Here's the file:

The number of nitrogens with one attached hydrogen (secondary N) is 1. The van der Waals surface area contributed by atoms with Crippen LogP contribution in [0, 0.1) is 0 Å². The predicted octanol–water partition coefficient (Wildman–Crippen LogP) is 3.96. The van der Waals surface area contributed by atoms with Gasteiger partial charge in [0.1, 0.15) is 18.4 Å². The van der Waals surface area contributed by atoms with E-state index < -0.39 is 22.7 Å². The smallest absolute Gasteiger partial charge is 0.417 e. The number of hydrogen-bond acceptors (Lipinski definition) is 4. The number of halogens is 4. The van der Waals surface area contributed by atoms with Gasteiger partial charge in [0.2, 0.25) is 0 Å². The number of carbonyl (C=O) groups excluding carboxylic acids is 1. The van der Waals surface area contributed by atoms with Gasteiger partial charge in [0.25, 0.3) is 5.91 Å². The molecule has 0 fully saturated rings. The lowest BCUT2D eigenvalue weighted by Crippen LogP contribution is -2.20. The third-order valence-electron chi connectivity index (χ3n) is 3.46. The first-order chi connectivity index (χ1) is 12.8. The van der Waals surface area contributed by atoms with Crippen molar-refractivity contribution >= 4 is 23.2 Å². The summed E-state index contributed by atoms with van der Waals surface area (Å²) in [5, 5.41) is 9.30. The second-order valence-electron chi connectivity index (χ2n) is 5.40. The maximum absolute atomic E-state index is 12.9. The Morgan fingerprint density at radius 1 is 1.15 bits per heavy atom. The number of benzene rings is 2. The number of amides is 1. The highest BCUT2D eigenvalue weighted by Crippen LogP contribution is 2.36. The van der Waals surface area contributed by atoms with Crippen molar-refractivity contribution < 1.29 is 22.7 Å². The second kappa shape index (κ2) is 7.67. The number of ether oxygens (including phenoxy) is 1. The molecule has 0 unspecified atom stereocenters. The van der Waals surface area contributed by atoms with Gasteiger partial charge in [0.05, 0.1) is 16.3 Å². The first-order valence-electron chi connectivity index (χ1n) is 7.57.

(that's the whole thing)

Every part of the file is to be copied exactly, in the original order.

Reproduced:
The number of nitrogens with one attached hydrogen (secondary N) is 1. The van der Waals surface area contributed by atoms with Crippen LogP contribution in [0, 0.1) is 0 Å². The predicted octanol–water partition coefficient (Wildman–Crippen LogP) is 3.96. The van der Waals surface area contributed by atoms with Gasteiger partial charge in [0.1, 0.15) is 18.4 Å². The van der Waals surface area contributed by atoms with E-state index < -0.39 is 22.7 Å². The smallest absolute Gasteiger partial charge is 0.417 e. The number of hydrogen-bond acceptors (Lipinski definition) is 4. The number of halogens is 4. The van der Waals surface area contributed by atoms with Gasteiger partial charge in [0.2, 0.25) is 0 Å². The number of carbonyl (C=O) groups excluding carboxylic acids is 1. The van der Waals surface area contributed by atoms with Gasteiger partial charge in [0.25, 0.3) is 5.91 Å². The molecule has 0 fully saturated rings. The lowest BCUT2D eigenvalue weighted by Crippen LogP contribution is -2.20. The third-order valence-electron chi connectivity index (χ3n) is 3.46. The first-order chi connectivity index (χ1) is 12.8. The van der Waals surface area contributed by atoms with Crippen molar-refractivity contribution >= 4 is 23.2 Å². The summed E-state index contributed by atoms with van der Waals surface area (Å²) in [5, 5.41) is 9.30. The second-order valence-electron chi connectivity index (χ2n) is 5.40. The maximum absolute atomic E-state index is 12.9. The Morgan fingerprint density at radius 1 is 1.15 bits per heavy atom. The number of benzene rings is 2. The number of amides is 1. The highest BCUT2D eigenvalue weighted by Crippen LogP contribution is 2.36. The van der Waals surface area contributed by atoms with Crippen molar-refractivity contribution < 1.29 is 22.7 Å². The second kappa shape index (κ2) is 7.67. The number of ether oxygens (including phenoxy) is 1. The molecule has 0 unspecified atom stereocenters. The van der Waals surface area contributed by atoms with Gasteiger partial charge in [0.05, 0.1) is 16.3 Å². The first-order valence-electron chi connectivity index (χ1n) is 7.57.